A few storylines to keep an eye on this week.
1. Oregon-Washington: Let's just get this one out there first. One of the best nontraditional rivalries in the nation features both teams in the Top 25: the Ducks at No. 2 and the Huskies at No. 23 after last week's victory over Stanford. It's the first time since 2000 that both teams are ranked in the Top 25 for this game. Defensive coordinator Justin Wilcox was brought in to make the Washington defense better. And so far it has been -- especially last week, when it held Stanford running back Stepfan Taylor to 75 yards and kept the Cardinal offense out of the end zone. But in case anyone needs reminding, Oregon is not Stanford. The Ducks rank fourth nationally in scoring offense, averaging 52.4 points per game. We'll see how far the UW defense has really come, and if it isn't emotionally/physically drained after already knocking off one top-10 team this year.
2. Ranked vs. unranked: Who is on upset alert this week? (Gosh, that would make a great poll question for later on this afternoon, hint, hint.) With ASU and Colorado both on bye and ranked teams Washington and Oregon going at it, that leaves the rest of the ranked Pac-12 teams facing unranked opponents. No. 13 USC is at Utah tonight, No. 14 Oregon State returns home to face Washington State, No. 18 Stanford hosts Arizona and No. 25 UCLA travels to Cal. Are there any Top 25 upsets out there this week?
3. Critical stretch: Arizona and Stanford are both at a critical junction. The Wildcats -- once 3-0 and ranked -- are in the midst of a two-game losing streak. And after playing the Cardinal, they face three more teams currently ranked: Washington, USC and UCLA. Stanford, meanwhile, has to figure out a way to get some offense going. Quarterback Josh Nunes -- though he has the confidence of his head coach behind him -- looked bad against Washington. The rest of the offense didn't do much to help him. If the Cardinal can pick themselves up, it will be a confidence boost heading into Notre Dame and then The Big Game. Arizona played Oregon State close, but will it be able to stop the run as effectively as Washington did?
4. No complacency: The Beavers are back at home for the first time in almost a month -- and they bring a 3-0 start and a top-15 ranking with them. The hype machine is in overdrive given the fact that OSU has, arguably, the three best wins in the nation with victories over ranked Wisconsin and UCLA and once-ranked Arizona. In theory, 2-3 Washington State should be relatively easy compared to the schedule OSU has faced so far. But players said they aren't overlooking anyone -- and they are motivated by their 3-9 record last season. Washington State, meanwhile, played a very good 30 minutes against Oregon last week. It didn't get the win, and no one likes morale victories. But it was really the first time we saw the Cougars play confident football for 60 minutes. Travis Long (quietly tied for the conference lead in total sacks) continues to be a bright spot on defense.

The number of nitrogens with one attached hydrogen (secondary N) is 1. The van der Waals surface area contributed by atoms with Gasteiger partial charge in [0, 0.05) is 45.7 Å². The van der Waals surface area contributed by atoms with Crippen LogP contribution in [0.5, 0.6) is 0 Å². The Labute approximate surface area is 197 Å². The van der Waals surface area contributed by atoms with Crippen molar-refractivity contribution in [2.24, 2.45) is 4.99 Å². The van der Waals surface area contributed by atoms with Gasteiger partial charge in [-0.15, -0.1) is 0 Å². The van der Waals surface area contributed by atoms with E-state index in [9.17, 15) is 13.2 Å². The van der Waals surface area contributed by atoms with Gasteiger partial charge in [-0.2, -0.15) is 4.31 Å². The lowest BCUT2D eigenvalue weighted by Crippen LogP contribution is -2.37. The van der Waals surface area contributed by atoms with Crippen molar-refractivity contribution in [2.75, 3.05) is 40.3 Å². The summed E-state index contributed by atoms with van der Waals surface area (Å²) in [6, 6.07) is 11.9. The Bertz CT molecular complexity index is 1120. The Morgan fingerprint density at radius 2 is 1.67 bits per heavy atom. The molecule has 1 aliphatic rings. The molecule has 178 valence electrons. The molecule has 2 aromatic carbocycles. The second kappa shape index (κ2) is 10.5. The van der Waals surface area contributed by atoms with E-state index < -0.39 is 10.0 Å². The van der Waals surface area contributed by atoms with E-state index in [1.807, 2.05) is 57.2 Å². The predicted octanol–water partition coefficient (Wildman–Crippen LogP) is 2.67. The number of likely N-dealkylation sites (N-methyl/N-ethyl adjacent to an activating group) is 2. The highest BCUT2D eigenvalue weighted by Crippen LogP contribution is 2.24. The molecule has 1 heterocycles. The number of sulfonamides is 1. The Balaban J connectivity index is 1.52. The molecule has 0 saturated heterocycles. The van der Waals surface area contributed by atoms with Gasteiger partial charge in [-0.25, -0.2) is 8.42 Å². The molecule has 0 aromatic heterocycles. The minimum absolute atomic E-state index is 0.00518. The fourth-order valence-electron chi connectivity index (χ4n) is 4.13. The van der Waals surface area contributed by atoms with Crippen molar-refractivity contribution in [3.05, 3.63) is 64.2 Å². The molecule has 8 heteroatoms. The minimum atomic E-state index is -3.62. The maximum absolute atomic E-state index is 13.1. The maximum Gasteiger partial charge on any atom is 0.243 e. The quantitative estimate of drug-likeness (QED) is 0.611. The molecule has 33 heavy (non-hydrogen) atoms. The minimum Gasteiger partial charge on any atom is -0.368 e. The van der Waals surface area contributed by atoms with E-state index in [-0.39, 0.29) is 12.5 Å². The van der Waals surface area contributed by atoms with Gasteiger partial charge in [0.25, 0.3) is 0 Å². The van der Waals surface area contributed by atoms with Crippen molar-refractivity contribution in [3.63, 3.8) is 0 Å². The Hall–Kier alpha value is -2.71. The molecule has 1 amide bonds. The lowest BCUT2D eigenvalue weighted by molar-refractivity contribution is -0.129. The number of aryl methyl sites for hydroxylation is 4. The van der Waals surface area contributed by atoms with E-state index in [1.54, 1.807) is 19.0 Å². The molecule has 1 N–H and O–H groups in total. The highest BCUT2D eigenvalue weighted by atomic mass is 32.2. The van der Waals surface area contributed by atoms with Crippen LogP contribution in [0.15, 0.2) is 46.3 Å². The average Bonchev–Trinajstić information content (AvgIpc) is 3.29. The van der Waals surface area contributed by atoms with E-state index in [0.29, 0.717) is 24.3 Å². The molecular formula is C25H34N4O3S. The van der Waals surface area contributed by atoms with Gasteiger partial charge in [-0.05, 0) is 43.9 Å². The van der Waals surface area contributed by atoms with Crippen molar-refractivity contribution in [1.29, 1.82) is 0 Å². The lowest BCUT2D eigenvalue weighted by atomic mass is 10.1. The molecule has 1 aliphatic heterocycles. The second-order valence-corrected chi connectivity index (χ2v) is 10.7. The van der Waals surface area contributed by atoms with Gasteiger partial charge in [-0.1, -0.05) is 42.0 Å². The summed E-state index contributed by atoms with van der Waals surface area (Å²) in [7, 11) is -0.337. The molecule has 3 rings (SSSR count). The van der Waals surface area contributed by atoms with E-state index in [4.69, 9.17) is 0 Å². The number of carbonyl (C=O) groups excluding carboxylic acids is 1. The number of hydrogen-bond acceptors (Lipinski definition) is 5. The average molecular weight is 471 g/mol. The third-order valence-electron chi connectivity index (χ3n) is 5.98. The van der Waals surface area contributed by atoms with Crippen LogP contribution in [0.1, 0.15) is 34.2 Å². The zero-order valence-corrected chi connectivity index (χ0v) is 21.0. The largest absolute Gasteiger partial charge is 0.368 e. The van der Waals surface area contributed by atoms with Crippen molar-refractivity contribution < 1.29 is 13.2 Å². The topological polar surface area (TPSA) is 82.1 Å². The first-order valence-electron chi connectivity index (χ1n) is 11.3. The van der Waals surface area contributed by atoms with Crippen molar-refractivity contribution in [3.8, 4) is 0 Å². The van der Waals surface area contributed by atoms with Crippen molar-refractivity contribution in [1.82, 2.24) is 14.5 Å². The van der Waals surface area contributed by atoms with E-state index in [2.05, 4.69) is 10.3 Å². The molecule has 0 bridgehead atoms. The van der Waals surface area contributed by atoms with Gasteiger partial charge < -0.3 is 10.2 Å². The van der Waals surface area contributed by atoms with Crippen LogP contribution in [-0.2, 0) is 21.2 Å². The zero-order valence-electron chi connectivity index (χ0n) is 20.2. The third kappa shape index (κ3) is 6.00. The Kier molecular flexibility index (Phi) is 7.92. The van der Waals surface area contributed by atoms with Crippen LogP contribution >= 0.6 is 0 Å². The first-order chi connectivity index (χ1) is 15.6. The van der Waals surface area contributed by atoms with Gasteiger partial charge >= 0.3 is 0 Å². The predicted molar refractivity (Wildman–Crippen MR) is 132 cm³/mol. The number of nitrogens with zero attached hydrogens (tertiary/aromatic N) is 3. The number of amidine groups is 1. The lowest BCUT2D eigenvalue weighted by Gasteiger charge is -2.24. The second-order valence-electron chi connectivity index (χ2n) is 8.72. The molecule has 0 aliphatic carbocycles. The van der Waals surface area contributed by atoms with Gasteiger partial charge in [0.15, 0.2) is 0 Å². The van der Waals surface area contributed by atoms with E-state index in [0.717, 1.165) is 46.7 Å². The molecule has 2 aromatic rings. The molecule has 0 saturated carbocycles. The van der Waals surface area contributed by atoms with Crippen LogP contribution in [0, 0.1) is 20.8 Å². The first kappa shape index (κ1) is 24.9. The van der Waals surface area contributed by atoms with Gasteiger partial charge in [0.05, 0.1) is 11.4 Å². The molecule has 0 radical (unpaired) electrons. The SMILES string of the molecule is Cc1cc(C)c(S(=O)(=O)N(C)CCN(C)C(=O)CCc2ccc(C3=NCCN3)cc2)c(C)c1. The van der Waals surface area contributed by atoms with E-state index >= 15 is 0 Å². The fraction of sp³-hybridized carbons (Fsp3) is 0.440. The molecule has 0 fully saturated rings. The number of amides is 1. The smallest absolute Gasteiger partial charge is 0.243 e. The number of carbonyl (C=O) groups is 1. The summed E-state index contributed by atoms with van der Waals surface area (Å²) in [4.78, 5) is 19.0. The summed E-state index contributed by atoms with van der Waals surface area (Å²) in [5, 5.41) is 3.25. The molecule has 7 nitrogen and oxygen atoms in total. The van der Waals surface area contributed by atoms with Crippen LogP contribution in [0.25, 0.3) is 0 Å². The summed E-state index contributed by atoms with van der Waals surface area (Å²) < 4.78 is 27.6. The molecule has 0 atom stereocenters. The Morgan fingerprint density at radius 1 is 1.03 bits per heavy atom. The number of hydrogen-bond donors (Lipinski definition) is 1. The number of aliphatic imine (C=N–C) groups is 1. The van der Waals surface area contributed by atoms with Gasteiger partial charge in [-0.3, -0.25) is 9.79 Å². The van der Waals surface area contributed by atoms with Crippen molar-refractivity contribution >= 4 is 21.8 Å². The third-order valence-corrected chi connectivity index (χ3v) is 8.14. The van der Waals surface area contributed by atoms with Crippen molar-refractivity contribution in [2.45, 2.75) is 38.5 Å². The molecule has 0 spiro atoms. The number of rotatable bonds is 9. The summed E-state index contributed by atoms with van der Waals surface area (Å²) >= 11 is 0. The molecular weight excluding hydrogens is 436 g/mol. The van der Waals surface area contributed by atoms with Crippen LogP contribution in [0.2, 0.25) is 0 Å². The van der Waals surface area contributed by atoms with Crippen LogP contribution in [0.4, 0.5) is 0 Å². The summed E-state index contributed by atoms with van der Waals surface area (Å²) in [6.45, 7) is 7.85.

5. Make an impression: After falling out of favor, USC and its quarterback could go a long way toward getting some pollsters -- Heisman or otherwise -- back on their side with a nationally televised game against Utah tonight. The Utes' defensive front will do what it can to make life uncomfortable for Matt Barkley, and you can expect Rice-Eccles to bring the noise. A solid performance from Utah could erase some bad memories from earlier this year. A strong showing from the Trojans could be just what they need to kick-start the team.
6. The good and the bad: There is a lot of negativity surrounding the California Bears. Conversely, there is a lot of positive vibes flowing around the Bruins. Every coach will tell you that each game is a must-win game. But some games are more must-win than others. And this is one of those for the Bears. If they fall to 1-5, their bowl chances are almost extinct with a second half that includes Stanford, Washington, Oregon and Oregon State. Plus they travel to Pullman and Salt Lake City. A win over a Top 25 team could change the entire trajectory of the season. But UCLA is thinking the same thing. The Bruins are still a young team learning how to handle success. They run the ball very well (ranked second in the conference) and Cal has had issues stopping the run (worst defense in the conference). On paper, this seems like a no-brainer. But this one might not be so simple. Teams can be scary when they are backed into a corner. And the Bears are certainly in a corner.